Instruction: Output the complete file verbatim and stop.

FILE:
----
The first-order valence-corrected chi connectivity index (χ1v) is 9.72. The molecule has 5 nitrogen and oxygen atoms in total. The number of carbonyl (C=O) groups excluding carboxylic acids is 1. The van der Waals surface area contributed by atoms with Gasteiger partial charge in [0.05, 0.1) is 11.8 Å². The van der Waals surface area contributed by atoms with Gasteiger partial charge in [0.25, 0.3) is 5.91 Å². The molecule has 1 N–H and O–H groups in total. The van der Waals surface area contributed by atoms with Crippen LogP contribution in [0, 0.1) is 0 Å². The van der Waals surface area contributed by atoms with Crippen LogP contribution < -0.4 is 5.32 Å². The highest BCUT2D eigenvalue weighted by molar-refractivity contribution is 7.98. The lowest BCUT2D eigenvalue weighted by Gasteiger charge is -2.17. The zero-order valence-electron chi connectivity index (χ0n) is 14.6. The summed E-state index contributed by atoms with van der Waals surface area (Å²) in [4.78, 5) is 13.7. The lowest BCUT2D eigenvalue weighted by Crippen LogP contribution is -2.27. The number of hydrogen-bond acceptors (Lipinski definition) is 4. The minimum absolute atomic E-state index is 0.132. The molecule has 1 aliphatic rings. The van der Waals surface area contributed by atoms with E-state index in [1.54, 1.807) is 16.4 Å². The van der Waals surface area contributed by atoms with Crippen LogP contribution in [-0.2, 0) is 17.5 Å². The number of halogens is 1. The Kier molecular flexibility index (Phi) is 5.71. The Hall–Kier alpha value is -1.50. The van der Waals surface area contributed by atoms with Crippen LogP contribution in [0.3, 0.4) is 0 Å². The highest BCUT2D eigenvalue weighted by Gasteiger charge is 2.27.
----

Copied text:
The first-order valence-corrected chi connectivity index (χ1v) is 9.72. The molecule has 5 nitrogen and oxygen atoms in total. The number of carbonyl (C=O) groups excluding carboxylic acids is 1. The van der Waals surface area contributed by atoms with Gasteiger partial charge in [0.05, 0.1) is 11.8 Å². The van der Waals surface area contributed by atoms with Gasteiger partial charge in [0.25, 0.3) is 5.91 Å². The molecule has 1 N–H and O–H groups in total. The van der Waals surface area contributed by atoms with Crippen LogP contribution in [0, 0.1) is 0 Å². The van der Waals surface area contributed by atoms with Crippen LogP contribution < -0.4 is 5.32 Å². The highest BCUT2D eigenvalue weighted by molar-refractivity contribution is 7.98. The lowest BCUT2D eigenvalue weighted by Gasteiger charge is -2.17. The zero-order valence-electron chi connectivity index (χ0n) is 14.6. The summed E-state index contributed by atoms with van der Waals surface area (Å²) in [4.78, 5) is 13.7. The lowest BCUT2D eigenvalue weighted by Crippen LogP contribution is -2.27. The number of hydrogen-bond acceptors (Lipinski definition) is 4. The minimum absolute atomic E-state index is 0.132. The molecule has 1 aliphatic rings. The van der Waals surface area contributed by atoms with E-state index in [1.54, 1.807) is 16.4 Å². The van der Waals surface area contributed by atoms with Crippen LogP contribution in [-0.2, 0) is 17.5 Å². The number of halogens is 1. The Kier molecular flexibility index (Phi) is 5.71. The Hall–Kier alpha value is -1.50. The van der Waals surface area contributed by atoms with Crippen LogP contribution in [0.3, 0.4) is 0 Å². The highest BCUT2D eigenvalue weighted by Gasteiger charge is 2.27.